Of all of the paranoid sci-fi thrillers I’ve seen, to this day nothing tops Philip Kaufman’s 1978 remake of the 50’s B-movie classic “The Invasion of the Body Snatchers”. I still find this movie as creepy today as I did when I saw it nearly over three decades ago as an impressionable wee-lad whose father made the mistake of thinking Kaufman’s update would be as goofy and harmless as its progenitor. Wrong, dad! Wrong!
Opening with an admittedly dated looking mass exodus of seedlings floating toward Earth, Invasion of the Body Snatchers doesn’t waste any time before throwing its protagonists into a full-blown alien conspiracy, as the seedlings soon give way to perfect recreations (well, almost perfect) of human beings. When Elizabeth (Brooke Adams) begins to suspect that her husband is no longer her husband, she turns to her co-worker, Matthew (Donald Sutherland), and his friend, renowned psychologist, Dr. David Kibner (Leonard Nimoy), who assures Liz that all of her paranoid fantasies are just that; fantasies. However, when Matthew begins to notice other people complaining about their friends, lovers, and family members in the same way, he finds himself believing Liz’s claims. When Matt narrowly rescues her from her husband’s attempts to sacrifice her to the alien invaders, the couple find themselves pursued through the streets of San Francisco by an army of shrieking pod people, and staying awake is their only chance for survival.
Invasion of the Body Snatchers is such a kinetically shot, urgently paced film that it’s hard not to get caught up in the plight of Kaufman’s heroes, especially Sutherland, who is fantastic as Matthew (look no further than the scene in which Matt calls for the police and the operator assures him that help is on the way. “I didn’t give you my name! How do you know my name?”). Buoyed by an excellent supporting cast that also includes Jeff Goldblum and Veronica Cartwright (no one does hysterical like Veronica Cartwright!), as well as one of the craziest scores this side of Jerry Goldsmith’s Planet of the Apes soundtrack, Snatchers has held up amazingly well, despite (or, perhaps, thanks in part to) it’s age and occasionally wonky special effects.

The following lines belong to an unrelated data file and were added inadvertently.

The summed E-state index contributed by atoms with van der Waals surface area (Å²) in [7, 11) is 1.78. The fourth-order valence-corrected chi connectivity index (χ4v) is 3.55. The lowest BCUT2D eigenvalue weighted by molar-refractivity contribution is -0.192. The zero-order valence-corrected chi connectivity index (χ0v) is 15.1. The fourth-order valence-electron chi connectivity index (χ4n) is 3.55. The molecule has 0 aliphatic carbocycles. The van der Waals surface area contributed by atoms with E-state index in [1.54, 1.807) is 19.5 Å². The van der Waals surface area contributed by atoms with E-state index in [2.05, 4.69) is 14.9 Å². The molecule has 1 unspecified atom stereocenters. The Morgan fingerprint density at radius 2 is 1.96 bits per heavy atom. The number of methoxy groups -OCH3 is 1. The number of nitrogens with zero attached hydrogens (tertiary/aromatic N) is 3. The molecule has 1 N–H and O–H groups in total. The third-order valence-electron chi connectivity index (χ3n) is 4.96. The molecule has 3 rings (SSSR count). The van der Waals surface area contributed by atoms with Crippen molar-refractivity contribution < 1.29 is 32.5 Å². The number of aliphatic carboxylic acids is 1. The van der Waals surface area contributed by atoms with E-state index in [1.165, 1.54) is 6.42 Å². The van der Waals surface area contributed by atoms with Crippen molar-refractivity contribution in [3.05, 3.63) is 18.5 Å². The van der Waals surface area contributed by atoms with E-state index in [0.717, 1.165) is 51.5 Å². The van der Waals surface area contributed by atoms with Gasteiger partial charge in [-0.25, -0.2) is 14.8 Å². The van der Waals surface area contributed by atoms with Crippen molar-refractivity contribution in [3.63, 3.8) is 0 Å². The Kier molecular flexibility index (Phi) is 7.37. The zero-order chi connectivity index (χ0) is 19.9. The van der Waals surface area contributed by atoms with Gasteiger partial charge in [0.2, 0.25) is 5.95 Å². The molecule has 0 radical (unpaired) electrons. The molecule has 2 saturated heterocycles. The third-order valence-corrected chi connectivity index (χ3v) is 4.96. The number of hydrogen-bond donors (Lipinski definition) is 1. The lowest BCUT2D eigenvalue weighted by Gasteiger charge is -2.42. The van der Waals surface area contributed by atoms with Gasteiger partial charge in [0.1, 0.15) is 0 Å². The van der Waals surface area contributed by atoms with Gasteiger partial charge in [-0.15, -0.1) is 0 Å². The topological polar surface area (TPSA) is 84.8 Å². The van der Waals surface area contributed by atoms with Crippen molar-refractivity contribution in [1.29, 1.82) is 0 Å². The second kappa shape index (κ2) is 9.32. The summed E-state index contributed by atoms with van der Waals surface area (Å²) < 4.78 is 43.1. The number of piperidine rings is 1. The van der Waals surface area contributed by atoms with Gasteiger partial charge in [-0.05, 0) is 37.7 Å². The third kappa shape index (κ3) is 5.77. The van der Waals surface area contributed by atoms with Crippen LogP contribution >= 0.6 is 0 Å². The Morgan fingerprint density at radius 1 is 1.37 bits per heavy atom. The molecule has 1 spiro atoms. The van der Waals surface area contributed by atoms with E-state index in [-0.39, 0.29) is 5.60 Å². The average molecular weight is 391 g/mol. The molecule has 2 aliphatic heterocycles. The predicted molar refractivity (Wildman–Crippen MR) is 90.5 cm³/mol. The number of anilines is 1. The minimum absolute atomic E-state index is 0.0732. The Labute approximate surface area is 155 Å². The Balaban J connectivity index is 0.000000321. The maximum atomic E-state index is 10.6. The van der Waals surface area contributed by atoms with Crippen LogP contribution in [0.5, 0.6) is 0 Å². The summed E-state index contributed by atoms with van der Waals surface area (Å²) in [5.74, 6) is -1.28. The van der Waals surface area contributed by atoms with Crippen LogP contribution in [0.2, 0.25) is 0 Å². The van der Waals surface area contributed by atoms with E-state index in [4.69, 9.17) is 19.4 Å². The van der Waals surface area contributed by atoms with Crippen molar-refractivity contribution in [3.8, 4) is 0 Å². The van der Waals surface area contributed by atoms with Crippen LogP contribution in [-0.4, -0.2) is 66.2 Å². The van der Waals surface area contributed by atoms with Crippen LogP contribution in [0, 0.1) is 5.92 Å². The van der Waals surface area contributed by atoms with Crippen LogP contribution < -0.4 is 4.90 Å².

Invasion of the Body Snatchers comes to Blu-ray courtesy of Scream Factory, who presents the film in a spectacular Collector’s Edition set that sports not a stunning new transfer taken from a 2K scan of the film’s original interpositive. Presented in its original 1.85:1 aspect ratio, this is easily the best Kaufman’s film has looked or sounded on any home media. The image is incredibly crisp and detailed, with rich blacks, natural looking colors, and a fine sheen of cinematic grain. This is complimented by an expertly mixed audio track that highlights the film’s inherently creepy soundscape in a balanced, full-sounding affair.
Bonus features include several new goodies as well as many carryovers from MGM’s excellent two-disc collector’s edition from several years back, including a feature length commentary by Kaufman, as well as four featurettes that sport interviews with cast and crew, a look into the FX work that went into the film, and more. New goodies include a commentary track by film historian Steve Haberman, as well as new interview segments with Art Hindle, Brooke Adams, and more! Here’s the complete rundown from Scream:
— NEW 2K Scan Of The Interpositive
— NEW Star-Crossed In The Invasion – An Interview With Actress Brooke Adams
— NEW Leading The Invasion – An Interview With Actor Art Hindle
— NEW Re-Creating The Invasion – An Interview With Writer W.D. Richter
— NEW Scoring The Invasion – An Interview With Composer Denny Zeitlin
— NEW Audio Commentary With Author/Film Historian Steve Haberman
— Audio Commentary By Director Philip Kaufman
— Re-Visitors From Outer Space, Or How I Learned To Stop Worrying And Love The Pod – Including Interviews With Director Philip Kaufman, Screenwriter W.D. Richter, Director Of Photography Michael Chapman And Actors Donald Sutherland And Veronica Cartwright
— Practical Magic: The Special Effects Pod
— The Man Behind The Scream: The Sound Effects Pod – An Interview With Ben Burtt And Sound Editor Bonnie Koehler
— The Invasion Will Be Televised: The Cinematography Pod
— An episode of SCIENCE FICTION THEATRE, “Time Is Just A Place,” Based On Jack Finney’s Short Story, Directed By Jack Arnold
— Theatrical Trailer
— TV Spots
— Radio Spots
— Photo Gallery
While we’ve seen Jack Finney’s novel adapted to the screen a number of ways (including Abel Ferrara’s “Body Snatchers”, Robert Rodriguez’s “The Faculty”, 2007’s “The Invasion”, etc.) I can’t imagine anyone recreating the absolute sense of hysteria and dread that Kaufman managed to capture with this sci-fi/horror classic, and, for folks looking for some primo retro chills, I give Scream Factory’s Collector’s Edition my Highest Possible Recommendation!